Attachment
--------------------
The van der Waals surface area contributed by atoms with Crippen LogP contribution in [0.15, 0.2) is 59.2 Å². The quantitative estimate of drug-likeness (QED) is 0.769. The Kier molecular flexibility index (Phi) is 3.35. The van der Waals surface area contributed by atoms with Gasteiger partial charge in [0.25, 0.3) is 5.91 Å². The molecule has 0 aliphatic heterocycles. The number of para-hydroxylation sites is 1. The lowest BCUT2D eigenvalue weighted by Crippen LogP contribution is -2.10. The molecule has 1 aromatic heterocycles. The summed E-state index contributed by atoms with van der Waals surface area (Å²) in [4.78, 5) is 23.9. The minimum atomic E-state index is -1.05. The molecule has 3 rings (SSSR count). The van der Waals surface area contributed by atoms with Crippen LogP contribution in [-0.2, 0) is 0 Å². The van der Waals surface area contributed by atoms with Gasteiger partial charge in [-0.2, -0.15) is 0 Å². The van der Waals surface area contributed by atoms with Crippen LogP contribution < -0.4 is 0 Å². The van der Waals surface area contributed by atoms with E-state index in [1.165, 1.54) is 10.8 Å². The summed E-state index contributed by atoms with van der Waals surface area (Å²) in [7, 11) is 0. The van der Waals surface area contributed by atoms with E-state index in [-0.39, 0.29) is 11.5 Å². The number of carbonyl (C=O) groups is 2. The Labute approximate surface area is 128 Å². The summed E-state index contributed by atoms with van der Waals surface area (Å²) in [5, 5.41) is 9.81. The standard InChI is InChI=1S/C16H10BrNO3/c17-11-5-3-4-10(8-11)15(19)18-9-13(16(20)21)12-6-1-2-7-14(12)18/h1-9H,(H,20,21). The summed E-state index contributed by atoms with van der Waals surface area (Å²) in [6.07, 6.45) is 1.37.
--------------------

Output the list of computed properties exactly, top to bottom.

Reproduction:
The van der Waals surface area contributed by atoms with Crippen LogP contribution in [0.15, 0.2) is 59.2 Å². The quantitative estimate of drug-likeness (QED) is 0.769. The Kier molecular flexibility index (Phi) is 3.35. The van der Waals surface area contributed by atoms with Gasteiger partial charge in [0.25, 0.3) is 5.91 Å². The molecule has 0 aliphatic heterocycles. The number of para-hydroxylation sites is 1. The lowest BCUT2D eigenvalue weighted by Crippen LogP contribution is -2.10. The molecule has 1 aromatic heterocycles. The summed E-state index contributed by atoms with van der Waals surface area (Å²) in [4.78, 5) is 23.9. The minimum atomic E-state index is -1.05. The molecule has 3 rings (SSSR count). The van der Waals surface area contributed by atoms with Crippen LogP contribution in [-0.2, 0) is 0 Å². The van der Waals surface area contributed by atoms with Gasteiger partial charge in [-0.2, -0.15) is 0 Å². The van der Waals surface area contributed by atoms with Crippen LogP contribution < -0.4 is 0 Å². The van der Waals surface area contributed by atoms with E-state index in [1.165, 1.54) is 10.8 Å². The summed E-state index contributed by atoms with van der Waals surface area (Å²) in [7, 11) is 0. The van der Waals surface area contributed by atoms with E-state index in [-0.39, 0.29) is 11.5 Å². The number of carbonyl (C=O) groups is 2. The Labute approximate surface area is 128 Å². The summed E-state index contributed by atoms with van der Waals surface area (Å²) in [5, 5.41) is 9.81. The standard InChI is InChI=1S/C16H10BrNO3/c17-11-5-3-4-10(8-11)15(19)18-9-13(16(20)21)12-6-1-2-7-14(12)18/h1-9H,(H,20,21). The summed E-state index contributed by atoms with van der Waals surface area (Å²) in [6.07, 6.45) is 1.37.